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International Women’s Day notes we’ve a long way to go

As a society we’ve noted some successes recently in advancing the rights of the LGBTQ community, providing protections for a long-persecuted minority. Though not a minority at all, another group’s struggle for equal footing is marked via International Women’s Day, set for Sunday.

The UN first declared March 8 International Women’s Day in 1975, but the movement dates back to the early part of the 20th century, part of the struggle for universal suffrage during a time also notable for a range of inequities.

As with much of our activist past, its roots are in the general workers’ struggle for rights. In 1909 in New Year City, the Socialist Party of America organized a “National Woman’s Day.” The following year at a meeting of the International Socialist Women’s Conference in Denmark, there was a call for an annual Women’s Day. The first International Women’s Day was observed on March 19, 1911 in Austria, Denmark, Germany and Switzerland. That day, more than one million women and men showed their support by participating in public events.

Hundreds of demonstrations were held in conjunction with the first IWD, reflecting a growing call for women to participate equally in society.

We’ve advanced significantly since that time, particularly in the West, but there’s still not one country that has achieved gender equality, according to the United Nations.

The situation is much better in Canada, for example, than in many parts of the world, but we can’t rest on any laurels. Still, legal restrictions keep  2.7 billion women from accessing the same choice of jobs as men. That applies to elected office, as UN figures show less than 25 per cent of parliamentarians were women as of 2019.

One in three women experience gender-based violence.

Some 740 million women currently make their living in the informal economy with limited access to social protection, public services and infrastructure that could increase their productivity and income security.

Multiple obstacles to women’s rights remain unchanged in law and in culture. Women and girls continue to be undervalued. They work more, earn less and have fewer choices. Even in the face of some improvements in the labour market, the fight for gender equality at workplaces is far from over. Recent reports by UN Women show that women in economic activities continue to suffer various forms of discrimination and unequal treatment. They also note that women’s labour force participation has stagnated.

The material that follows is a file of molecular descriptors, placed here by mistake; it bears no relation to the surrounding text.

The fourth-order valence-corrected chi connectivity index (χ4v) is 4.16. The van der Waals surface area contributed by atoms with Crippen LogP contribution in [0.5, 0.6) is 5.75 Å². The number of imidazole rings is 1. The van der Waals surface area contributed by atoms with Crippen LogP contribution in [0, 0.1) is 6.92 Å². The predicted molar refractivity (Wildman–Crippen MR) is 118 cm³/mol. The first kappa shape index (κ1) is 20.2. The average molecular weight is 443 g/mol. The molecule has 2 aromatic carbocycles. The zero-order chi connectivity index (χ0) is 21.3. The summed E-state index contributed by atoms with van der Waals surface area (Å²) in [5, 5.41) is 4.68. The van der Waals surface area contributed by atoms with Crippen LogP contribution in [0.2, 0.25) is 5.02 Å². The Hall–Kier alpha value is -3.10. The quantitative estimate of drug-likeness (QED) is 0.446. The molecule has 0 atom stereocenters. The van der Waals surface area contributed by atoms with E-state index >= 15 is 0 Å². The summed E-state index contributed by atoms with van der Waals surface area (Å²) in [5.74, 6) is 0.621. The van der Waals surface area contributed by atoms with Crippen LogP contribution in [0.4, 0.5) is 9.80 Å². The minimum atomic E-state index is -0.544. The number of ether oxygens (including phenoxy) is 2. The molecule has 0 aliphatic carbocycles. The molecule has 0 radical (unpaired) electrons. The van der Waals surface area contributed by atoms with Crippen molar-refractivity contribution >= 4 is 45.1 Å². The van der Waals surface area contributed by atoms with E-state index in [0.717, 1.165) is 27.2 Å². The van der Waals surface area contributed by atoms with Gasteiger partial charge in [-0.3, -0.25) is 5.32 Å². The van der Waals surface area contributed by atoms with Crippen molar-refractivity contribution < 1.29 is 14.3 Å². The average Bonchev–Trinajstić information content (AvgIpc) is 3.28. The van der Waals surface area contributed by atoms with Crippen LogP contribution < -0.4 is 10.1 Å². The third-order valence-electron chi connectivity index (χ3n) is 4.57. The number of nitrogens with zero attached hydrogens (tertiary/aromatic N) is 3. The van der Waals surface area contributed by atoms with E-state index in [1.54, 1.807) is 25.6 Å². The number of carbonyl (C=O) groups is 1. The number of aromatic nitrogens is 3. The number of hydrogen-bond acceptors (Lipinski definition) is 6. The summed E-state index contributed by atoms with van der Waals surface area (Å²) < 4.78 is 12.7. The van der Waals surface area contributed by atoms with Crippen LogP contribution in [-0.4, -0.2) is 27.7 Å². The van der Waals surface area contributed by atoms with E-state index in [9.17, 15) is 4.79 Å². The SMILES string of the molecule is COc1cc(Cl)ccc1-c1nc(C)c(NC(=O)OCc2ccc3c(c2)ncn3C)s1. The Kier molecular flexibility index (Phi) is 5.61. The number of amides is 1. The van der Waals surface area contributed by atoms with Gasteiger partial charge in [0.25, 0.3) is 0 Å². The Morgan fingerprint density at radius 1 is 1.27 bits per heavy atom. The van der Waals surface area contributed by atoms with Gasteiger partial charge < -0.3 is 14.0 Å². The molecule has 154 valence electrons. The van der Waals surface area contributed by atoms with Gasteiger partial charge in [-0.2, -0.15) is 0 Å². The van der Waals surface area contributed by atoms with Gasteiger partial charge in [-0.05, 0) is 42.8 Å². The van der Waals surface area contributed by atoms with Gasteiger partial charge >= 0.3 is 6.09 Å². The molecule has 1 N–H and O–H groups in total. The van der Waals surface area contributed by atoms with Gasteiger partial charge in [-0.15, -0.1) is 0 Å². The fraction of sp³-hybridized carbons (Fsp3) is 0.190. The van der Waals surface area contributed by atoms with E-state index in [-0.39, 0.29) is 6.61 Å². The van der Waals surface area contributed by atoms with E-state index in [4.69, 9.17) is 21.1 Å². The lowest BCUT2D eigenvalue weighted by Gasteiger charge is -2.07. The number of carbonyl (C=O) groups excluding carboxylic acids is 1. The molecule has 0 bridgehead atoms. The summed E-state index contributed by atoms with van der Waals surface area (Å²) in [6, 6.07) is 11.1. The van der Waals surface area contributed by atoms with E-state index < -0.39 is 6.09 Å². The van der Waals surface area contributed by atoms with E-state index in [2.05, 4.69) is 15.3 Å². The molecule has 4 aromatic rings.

According to UN figures, marriage and motherhood reduce women’s labour force participation rates, and the income and benefits that come with it. Globally, just over half of married women aged 25-54 are in the labour force, compared to two-thirds of single women, and 96 per cent of married men.

Violence and health issues are also part of ongoing gender inequality. Women experience multiple forms of violence at home and in public spaces. Furthermore, there is a significant threat of a rollback of feminist gains, even in the West as authoritarianism creeps in, often assisted by right-wing and religious intolerance.

Conservative, often religious movements have taken aim at so-called family values, usually to the detriment of society and women in particular. Some of this has come in reaction to such realities as the increasing age of marriage and declining birth rates, which have played a part in women’s increased economic autonomy.

We’ve certainly seen a shift in family dynamics. Globally, 38 per cent of households are couples living with children, and extended families are almost as common (27%). The vast majority of single-parent families, which make up eight per cent of households, are led by women, often juggling paid work, child-rearing and domestic work. Same-sex families are increasingly visible, as well.

The theme of International Women’s Day 2020 is “I am Generation Equality: Realizing Women’s Rights.

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